One of South Africa's most important universities, the University of Cape Town, recently released a curriculum change framework in response to protests. This is a critique by two alum.
The long and wondrous life of Hassan Ouakrim, the "Cultural Ambassador" of the Maghreb to the United States.
How do queer women in Senegal navigate the simultaneous desires of same-sex intimacies, family life, societal expectations, and urban success?
What social media activism gets wrong about the #SudanUprising: Sometimes it may be appropriate to leave the hashtags alone and say nothing.
A trove of unprinted photographs and other media from the Idi Amin years in Uganda is now available for public view giving us insight to the concerns of the regime and realities of living under his rule.
Is Africa following China into a techno-dystopian future?
The novel The Youth of God offers fresh perspectives on Somali assimilation and struggle in Canada's largest city.
Thanks in part to the internet, Black women in Cuba are now able to forge space and create visibility for themselves.
Turn any homophobic corner in Africa and you're guaranteed to run into a delirious celebration of "African culture," but there's nothing African about homophobia.
In the Bukavu Series, researchers from two Congolese and two European universities explore how they interrogate violence in the DRC.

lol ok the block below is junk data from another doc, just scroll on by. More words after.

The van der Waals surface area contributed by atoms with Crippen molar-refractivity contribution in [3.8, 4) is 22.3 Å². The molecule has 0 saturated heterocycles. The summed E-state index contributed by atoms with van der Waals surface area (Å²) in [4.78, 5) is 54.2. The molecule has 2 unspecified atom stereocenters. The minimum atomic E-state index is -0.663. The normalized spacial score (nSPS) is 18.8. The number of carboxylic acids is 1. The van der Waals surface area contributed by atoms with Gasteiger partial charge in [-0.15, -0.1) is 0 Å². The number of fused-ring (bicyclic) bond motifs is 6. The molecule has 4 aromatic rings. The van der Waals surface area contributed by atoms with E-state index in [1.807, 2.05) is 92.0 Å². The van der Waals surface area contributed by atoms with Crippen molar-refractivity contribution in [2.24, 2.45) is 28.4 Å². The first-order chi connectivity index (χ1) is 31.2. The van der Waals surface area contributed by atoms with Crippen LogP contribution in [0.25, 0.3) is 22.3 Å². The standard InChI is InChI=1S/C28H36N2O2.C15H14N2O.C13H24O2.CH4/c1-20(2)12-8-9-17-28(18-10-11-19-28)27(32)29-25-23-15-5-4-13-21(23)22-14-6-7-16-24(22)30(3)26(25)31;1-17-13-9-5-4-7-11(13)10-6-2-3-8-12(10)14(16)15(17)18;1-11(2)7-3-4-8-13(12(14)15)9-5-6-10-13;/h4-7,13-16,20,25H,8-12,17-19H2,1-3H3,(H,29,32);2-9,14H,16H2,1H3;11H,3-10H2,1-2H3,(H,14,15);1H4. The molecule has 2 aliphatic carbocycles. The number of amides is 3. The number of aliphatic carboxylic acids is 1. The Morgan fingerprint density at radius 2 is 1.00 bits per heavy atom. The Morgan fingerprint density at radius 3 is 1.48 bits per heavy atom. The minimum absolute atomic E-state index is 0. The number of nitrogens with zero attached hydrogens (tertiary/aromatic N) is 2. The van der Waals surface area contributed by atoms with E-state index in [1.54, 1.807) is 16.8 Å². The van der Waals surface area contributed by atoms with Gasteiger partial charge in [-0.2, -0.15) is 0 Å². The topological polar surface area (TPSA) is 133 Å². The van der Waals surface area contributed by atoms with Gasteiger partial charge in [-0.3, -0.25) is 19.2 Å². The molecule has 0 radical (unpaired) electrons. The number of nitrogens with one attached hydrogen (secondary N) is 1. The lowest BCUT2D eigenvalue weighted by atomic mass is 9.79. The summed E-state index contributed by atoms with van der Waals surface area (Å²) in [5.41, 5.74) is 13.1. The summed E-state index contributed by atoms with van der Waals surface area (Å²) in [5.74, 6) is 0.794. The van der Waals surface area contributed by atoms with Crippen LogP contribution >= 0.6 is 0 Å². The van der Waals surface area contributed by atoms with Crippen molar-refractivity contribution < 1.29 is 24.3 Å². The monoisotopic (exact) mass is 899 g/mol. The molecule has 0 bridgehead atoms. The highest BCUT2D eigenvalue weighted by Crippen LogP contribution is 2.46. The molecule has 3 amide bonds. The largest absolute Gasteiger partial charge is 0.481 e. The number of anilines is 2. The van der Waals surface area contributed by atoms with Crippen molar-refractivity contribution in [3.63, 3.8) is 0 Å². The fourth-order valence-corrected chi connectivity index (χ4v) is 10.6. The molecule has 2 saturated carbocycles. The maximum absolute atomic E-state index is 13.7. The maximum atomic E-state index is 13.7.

It's time to return Africa's vinyl records.
Africa is apparently hot in Hollywood, but can Hollywood be trusted with African stories?
In memory of J. Michael Dash, the Caribbean thinker and literature scholar.
Traditional, Islamic and Christian leaders are all being caught up in the conflict over secession in the Southern Cameroons.
A documentary film takes Fanon's ideas out of the past and tracks the ways in which his ideas are resonating with today's young across the planet.
What does Emmanuel Macron's visit to Fela Kuti's New Afrika Shrine say about what happened to Fela Kuti's legacy in Nigeria.
How should Belgium's Africa Museum address its colonial past?
Binyavanga's fashion sensibility (the caftans, the dresses, the hats, the dyed hair) and his choices in his memoir, and his essays, will have a lasting impact.
Dedicated to the memory of the writer’s friend: the rebel and genius, Binyavanga Wainaina.
Binyavanga Wainaina was a writer who not only produced seminal work, but also contributed to and shaped the African literary tradition into what it is today.